There are a lot of reasons why a merger between DirecTV and Dish Network wouldn't make long-term sense — it would cost too much, it would be the combination of two business that are in rapid decline, it’s anti-competitive, it’s just plain dumb — but that doesn't stop people from bringing up the possibility from time to time. And while talk about a possible deal probably will never truly die, Moffett Nathanson principal and senior analyst Craig Moffett said in a research note Tuesday he may have found the final nail in the Dish/DirecTV merger coffin: President Joe Biden’s $2 trillion infrastructure bill.
In a 19-page research note, Moffett pointed out that the infrastructure bill, which includes about $100 billion for broadband expansion into rural areas, could remove one of the barriers to a DirecTV-Dish combination — the fear that it would reduce TV distribution competition in rural markets from two players to one — but creates another. By giving cable, telco and other operators financial incentives to extend broadband into areas that didn’t make economic sense in the past, it also gives consumers the final reason to dump their satellite TV subscription.
“The Biden infrastructure bill explicitly targets taking the rural core of customers historically served exclusively by satellite providers to zero,” Moffett wrote.
While opening up the rural broadband market would appear to remove one roadblock to a satellite merger — that such a deal would take down the number of competitors in less populated areas from two to one — it poses another challenge in that it could eviscerate satellite TV’s last stronghold.
“Given the option, for the first time, of choosing not just cable but also OTT alternatives, it’s a safe bet that many customers will simply leave,” Moffett wrote of the satellite TV subscriber base.
The old arguments for a DirecTV/Dish merger appear compelling on the surface — putting the two together would create a satellite TV juggernaut with 23 million subscribers (more than Comcast!) and would produce cost efficiencies and synergies in the billions of dollars per year. But despite the plusses, those that would push for a merger between the two companies are ignoring the one very big minus — consumers are abandoning traditional pay TV structures for more flexible streaming relationships that ensure that a combination would only prolong the inevitable breakdown of the business.
And it already is breaking down pretty rapidly without any external help. Moffett estimated that pay TV (cable and satellite) has been losing customers at a 7+% clip over the past four quarters. Gross additions for both DirecTV and Dish have also been plummeting — from a combined 6.45 million subscribers in 2016 to 2.36 million subscribers in 2020.
In his report, Moffett wrote that the Biden bill would be a “body blow” to the satellite TV business, but especially for Dish, which has made a focus on rural markets its main focus over the years. The same strategy, according to Moffett, has kept DirecTV’s subscriber losses from going totally in the tank.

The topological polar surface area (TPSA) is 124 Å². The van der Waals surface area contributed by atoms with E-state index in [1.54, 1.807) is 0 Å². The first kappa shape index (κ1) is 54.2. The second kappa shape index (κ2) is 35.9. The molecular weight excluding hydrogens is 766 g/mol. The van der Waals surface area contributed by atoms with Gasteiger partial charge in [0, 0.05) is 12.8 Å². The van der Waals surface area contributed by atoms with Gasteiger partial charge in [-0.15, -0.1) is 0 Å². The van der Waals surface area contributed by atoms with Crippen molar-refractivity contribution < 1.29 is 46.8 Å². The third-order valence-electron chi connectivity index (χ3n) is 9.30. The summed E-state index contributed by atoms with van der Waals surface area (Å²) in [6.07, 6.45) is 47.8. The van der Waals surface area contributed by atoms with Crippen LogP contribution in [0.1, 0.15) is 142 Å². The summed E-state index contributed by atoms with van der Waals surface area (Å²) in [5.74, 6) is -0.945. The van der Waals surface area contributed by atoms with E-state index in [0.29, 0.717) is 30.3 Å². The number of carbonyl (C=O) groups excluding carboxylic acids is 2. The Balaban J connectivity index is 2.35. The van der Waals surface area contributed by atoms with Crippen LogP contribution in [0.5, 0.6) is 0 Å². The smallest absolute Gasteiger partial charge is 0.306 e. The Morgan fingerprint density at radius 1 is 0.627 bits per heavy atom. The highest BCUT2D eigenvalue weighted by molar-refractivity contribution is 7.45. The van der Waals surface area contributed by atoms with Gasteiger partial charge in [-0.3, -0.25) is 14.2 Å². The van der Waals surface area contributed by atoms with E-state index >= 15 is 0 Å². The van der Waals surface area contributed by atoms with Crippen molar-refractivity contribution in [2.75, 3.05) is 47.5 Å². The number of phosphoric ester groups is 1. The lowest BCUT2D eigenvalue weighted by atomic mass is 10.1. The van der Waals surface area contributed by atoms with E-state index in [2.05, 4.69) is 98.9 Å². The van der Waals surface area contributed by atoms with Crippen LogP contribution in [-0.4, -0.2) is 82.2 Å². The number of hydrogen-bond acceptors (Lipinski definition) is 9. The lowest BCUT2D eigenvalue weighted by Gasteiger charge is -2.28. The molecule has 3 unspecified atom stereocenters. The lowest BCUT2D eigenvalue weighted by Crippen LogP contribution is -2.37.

While Moffett added that the actual size of the rural subscriber pool is unknown, it is obviously large enough to keep these companies going as it becomes an increasingly important part of their respective businesses.
“As the subscriber bases of the two companies spiral lower, the rural core has been steadily growing as a share of what’s left,” Moffett wrote. “Merging the two companies would not change this dynamic at all.”
And now, he continued, “The federal government wants to spend $100B to make this market segment disappear.”
Dish Network chairman Charlie Ergen has said on several occasions that he believes a DirecTV/Dish merger is “inevitable,” but given that Dish’s future is tied to whether it will be able to successfully build a wireless network, merging with DirecTV shouldn’t be top of mind, according to Moffett.
Dish has about $16.5 billion in debt ($10.5 billion of which is pledged toward the satellite business) with about $2 billion in maturities due in June. Dish could make that payment with cash on hand, but according to Moffett, that would starve the wireless effort of needed cash to fund its buildout.
Dish has said that it will spend about $10 billion on its wireless network, a figure that Moffett has said in the past he believes is strikingly low. Adding pressure to that aspect of the business can’t help the situation.
DirecTV relies on the rural markets as well — Moffett estimates that most of the churn in rural markets is actually between the two satellite companies, so any reduction in that base will adversely affect both companies. In addition, AT&T’s deal to spin off its DirecTV, AT&T TV and U-verse businesses with TPG Capital earlier this year carries a high interest loan (10%) from TPG that also includes a “warrant for 30% of the excess value in the event DirecTV ever realizes an exit at a valuation of greater than $16.2 billion, as it might in the event of a Dish merger,” Moffett wrote.
Dish and DirecTV tried to merge in 2002, when both were much stronger companies and the threat of broadband was minuscule, and the government blocked it. Even as satellite’s fortunes began to wane during a presidential administration that was supposedly open to more deals, the feds reportedly made it pretty clear that they would block a merger, and the current administration appears to be even less inclined to allow a big combination. But ultimately, whether a deal is done will come down to what these things usually come down to — economics. And with the government ready to fund satellite TV’s competitors in its most stable market, those economics don’t look so good.
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